Tree Safety During Storm Clean Up

In Arborists, General Information, Tree Care, Tree Care Maintenance Ashburn by growingearthLeave a Comment

When a powerful storm comes to town we are quickly reminded just how unpredictable Mother Nature can be. A major storm can involve thunder, lightning and strong winds, but it’s the aftermath of the storm that is most feared. Will street and tunnels be flooded? Will trees fall onto homes and cars? Will strong winds knock down power lines? When it comes to assessing the damage that has been done following a storm, it’s important to get a good look at the property around your home. However, it’s also very important to remember that the area can be dangerous, and key threats need to be identified. Here are a few tips for remaining safe when taking stock of storm damage:

Broken and Damaged Trees
Many people look on the ground to assess the damage or at least as far up as the roof of their home. Yet trees tend to end up with broken limbs during storms which may not have fallen yet, but could come crashing down at any minute. When heading outdoors, be sure to look up and assess damage to your trees. Loose limbs and branches can be trimmed off, making the tree stable once again.

If damage is done to the trees, you hope that it’s just minor infractions that can be easily fixed up. If a tree is uprooted or knocked down, things get trickier. Before you take a chainsaw to the tree, you may want to call in a professional. Trees that have been knocked down have an unnatural pattern of pressure points, and if you can’t pinpoint where the tension is, you could be in danger. This happens because the tree may experience a violent reaction when it is cut, something called spring poles. Only trained professionals should work with spring poles since the consequences can be deadly. Additionally, it’s difficult to analyze the weight and fulcrum points on an uprooted tree, so the weight can easily shift, leaving a layperson unprepared for the consequences. Naturally, arborists don’t want to see trees causing more damage to homes and structures, but the greater concern is safety of people. No one should risk their safety because they tried to clean up after a storm without professional help.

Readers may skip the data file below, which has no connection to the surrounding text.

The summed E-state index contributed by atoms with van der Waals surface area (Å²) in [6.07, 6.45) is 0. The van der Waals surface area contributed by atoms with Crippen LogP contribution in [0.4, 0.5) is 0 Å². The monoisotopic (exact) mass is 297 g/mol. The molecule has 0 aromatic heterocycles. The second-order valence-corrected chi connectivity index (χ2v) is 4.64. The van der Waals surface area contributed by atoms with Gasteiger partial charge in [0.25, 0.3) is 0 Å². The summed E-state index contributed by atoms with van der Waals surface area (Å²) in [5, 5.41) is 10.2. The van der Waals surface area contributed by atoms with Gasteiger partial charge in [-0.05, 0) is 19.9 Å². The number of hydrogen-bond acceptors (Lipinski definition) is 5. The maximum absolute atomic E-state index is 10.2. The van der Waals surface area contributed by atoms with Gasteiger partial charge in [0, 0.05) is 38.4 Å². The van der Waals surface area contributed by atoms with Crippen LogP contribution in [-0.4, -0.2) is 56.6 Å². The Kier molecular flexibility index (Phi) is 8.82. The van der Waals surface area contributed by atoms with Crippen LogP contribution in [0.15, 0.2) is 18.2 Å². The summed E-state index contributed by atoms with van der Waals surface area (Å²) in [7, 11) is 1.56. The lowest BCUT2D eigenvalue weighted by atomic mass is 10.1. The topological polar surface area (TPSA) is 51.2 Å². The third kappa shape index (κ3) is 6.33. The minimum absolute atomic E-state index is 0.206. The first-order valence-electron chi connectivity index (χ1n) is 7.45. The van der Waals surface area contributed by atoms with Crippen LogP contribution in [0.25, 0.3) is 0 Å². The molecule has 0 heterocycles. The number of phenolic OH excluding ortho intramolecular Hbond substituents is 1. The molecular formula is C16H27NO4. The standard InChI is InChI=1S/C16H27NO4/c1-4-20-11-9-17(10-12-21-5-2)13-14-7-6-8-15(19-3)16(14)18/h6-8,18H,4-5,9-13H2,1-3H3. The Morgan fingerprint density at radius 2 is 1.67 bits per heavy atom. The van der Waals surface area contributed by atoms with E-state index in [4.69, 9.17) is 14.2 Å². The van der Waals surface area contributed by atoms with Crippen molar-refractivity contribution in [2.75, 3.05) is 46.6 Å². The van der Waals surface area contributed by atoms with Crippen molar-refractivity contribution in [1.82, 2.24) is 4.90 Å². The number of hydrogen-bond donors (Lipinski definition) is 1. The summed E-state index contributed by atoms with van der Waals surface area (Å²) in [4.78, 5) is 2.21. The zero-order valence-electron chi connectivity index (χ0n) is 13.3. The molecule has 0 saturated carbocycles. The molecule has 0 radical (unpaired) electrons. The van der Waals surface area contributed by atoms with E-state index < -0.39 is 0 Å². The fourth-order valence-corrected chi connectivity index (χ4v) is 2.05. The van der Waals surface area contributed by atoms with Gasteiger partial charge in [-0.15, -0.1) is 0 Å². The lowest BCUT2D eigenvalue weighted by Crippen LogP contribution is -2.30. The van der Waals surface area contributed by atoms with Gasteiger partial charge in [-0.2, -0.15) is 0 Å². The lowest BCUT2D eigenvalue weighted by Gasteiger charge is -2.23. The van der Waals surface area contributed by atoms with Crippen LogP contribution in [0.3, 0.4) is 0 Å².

Utility Lines
Perhaps the greatest threat is downed utility lines. The first thing that professionals do when they arrive on scene is identify all of the power lines. If you find that wind or trees have tampered the utility lines, it’s best to call in a professional or wait for the electric/phone company to respond. Although an electrical conductor lying on the ground may look harmless, it’s dangerous to touch. Phone lines can also be deadly since they can be energized and carrying an electrical current. Even lines that are down and disconnected from the feed side could be receiving backfeed or being re-energized from a local generator. Bottom line: NEVER assume that a downed utility line is harmless. These lines are considered “hot” and should be left to a professional. Also remember that metal fences can carry a charge from generators coming online if wires come into contact with it.

Winter Weather Brings Storm Damage, Too
Fall rain storms are not the only types of weather that can cause damage to trees and power lines. As winter weather moves in, snowstorms can bring heavy winds and piles of snow which can be left sitting on the tops of tree branches, limbs and power lines. The same careful review should be exercised after a winter storm as is used after a fall storm—practice looking up so that you’re aware of any trees limbs that may be vulnerable to falling due to piles of snow.

Knowing when to call in a tree care professional can be tricky, but keep in mind that a damaged tree is always more difficult to take care of than one that is standing. If you try to remedy a situation on your own, work within your own limitations, and don’t take unnecessary risks. A professional arborist can assist you in knowing which branches to remove, so be sure to contact one if you’re unsure about any of the tasks at hand when it comes to cleaning up post-storm, no matter the season.

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